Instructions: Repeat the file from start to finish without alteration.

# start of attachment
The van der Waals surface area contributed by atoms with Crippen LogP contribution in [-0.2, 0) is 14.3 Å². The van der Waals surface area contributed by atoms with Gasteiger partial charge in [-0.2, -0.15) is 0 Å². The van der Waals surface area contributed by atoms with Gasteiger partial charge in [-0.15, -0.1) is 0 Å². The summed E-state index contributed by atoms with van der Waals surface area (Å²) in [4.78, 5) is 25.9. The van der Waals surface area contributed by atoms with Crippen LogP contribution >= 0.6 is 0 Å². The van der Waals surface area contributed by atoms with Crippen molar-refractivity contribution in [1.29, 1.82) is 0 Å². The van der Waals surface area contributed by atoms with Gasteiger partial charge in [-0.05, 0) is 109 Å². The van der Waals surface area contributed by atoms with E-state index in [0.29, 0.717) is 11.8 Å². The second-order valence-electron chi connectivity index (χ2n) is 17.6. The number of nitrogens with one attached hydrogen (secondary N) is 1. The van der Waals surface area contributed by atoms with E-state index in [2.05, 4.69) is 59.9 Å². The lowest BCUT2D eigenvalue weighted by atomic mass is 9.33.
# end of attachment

The van der Waals surface area contributed by atoms with Crippen LogP contribution in [-0.2, 0) is 14.3 Å². The van der Waals surface area contributed by atoms with Gasteiger partial charge in [-0.2, -0.15) is 0 Å². The van der Waals surface area contributed by atoms with Gasteiger partial charge in [-0.15, -0.1) is 0 Å². The summed E-state index contributed by atoms with van der Waals surface area (Å²) in [4.78, 5) is 25.9. The van der Waals surface area contributed by atoms with Crippen LogP contribution >= 0.6 is 0 Å². The van der Waals surface area contributed by atoms with Crippen molar-refractivity contribution in [1.29, 1.82) is 0 Å². The van der Waals surface area contributed by atoms with Gasteiger partial charge in [-0.05, 0) is 109 Å². The van der Waals surface area contributed by atoms with E-state index in [0.29, 0.717) is 11.8 Å². The second-order valence-electron chi connectivity index (χ2n) is 17.6. The number of nitrogens with one attached hydrogen (secondary N) is 1. The van der Waals surface area contributed by atoms with E-state index in [2.05, 4.69) is 59.9 Å². The lowest BCUT2D eigenvalue weighted by atomic mass is 9.33.